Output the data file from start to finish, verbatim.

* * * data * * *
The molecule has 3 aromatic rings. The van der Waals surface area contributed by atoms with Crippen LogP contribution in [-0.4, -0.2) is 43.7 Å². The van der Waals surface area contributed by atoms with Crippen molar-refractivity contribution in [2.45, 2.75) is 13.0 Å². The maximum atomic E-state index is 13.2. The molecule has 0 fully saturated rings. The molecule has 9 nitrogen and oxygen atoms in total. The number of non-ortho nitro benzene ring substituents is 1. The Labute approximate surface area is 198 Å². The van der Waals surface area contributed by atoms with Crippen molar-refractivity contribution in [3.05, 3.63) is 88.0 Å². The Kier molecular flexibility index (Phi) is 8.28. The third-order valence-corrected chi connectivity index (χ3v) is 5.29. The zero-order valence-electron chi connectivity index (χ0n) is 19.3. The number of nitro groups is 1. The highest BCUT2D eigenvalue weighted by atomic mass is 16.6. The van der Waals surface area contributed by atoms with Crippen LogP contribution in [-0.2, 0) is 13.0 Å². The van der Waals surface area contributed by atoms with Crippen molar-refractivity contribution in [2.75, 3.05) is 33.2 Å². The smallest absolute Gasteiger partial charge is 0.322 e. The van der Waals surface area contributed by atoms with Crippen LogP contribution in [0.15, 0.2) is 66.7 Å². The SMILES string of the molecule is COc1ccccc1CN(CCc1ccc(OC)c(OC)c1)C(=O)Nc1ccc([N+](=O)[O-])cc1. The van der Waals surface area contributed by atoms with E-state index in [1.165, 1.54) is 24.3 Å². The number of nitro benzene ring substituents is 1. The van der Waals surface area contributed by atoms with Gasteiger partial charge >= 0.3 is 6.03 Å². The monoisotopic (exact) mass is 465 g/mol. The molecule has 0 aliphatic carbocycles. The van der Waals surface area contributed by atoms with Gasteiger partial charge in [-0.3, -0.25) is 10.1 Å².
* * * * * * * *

The molecule has 3 aromatic rings. The van der Waals surface area contributed by atoms with Crippen LogP contribution in [-0.4, -0.2) is 43.7 Å². The van der Waals surface area contributed by atoms with Crippen molar-refractivity contribution in [2.45, 2.75) is 13.0 Å². The maximum atomic E-state index is 13.2. The molecule has 0 fully saturated rings. The molecule has 9 nitrogen and oxygen atoms in total. The number of non-ortho nitro benzene ring substituents is 1. The Labute approximate surface area is 198 Å². The van der Waals surface area contributed by atoms with Crippen molar-refractivity contribution in [3.05, 3.63) is 88.0 Å². The Kier molecular flexibility index (Phi) is 8.28. The third-order valence-corrected chi connectivity index (χ3v) is 5.29. The zero-order valence-electron chi connectivity index (χ0n) is 19.3. The number of nitro groups is 1. The highest BCUT2D eigenvalue weighted by atomic mass is 16.6. The van der Waals surface area contributed by atoms with Crippen LogP contribution in [-0.2, 0) is 13.0 Å². The van der Waals surface area contributed by atoms with Crippen molar-refractivity contribution in [2.75, 3.05) is 33.2 Å². The smallest absolute Gasteiger partial charge is 0.322 e. The van der Waals surface area contributed by atoms with Crippen LogP contribution in [0.15, 0.2) is 66.7 Å². The SMILES string of the molecule is COc1ccccc1CN(CCc1ccc(OC)c(OC)c1)C(=O)Nc1ccc([N+](=O)[O-])cc1. The van der Waals surface area contributed by atoms with E-state index in [1.165, 1.54) is 24.3 Å². The number of nitro benzene ring substituents is 1. The van der Waals surface area contributed by atoms with Gasteiger partial charge >= 0.3 is 6.03 Å². The monoisotopic (exact) mass is 465 g/mol. The molecule has 0 aliphatic carbocycles. The van der Waals surface area contributed by atoms with Gasteiger partial charge in [-0.3, -0.25) is 10.1 Å².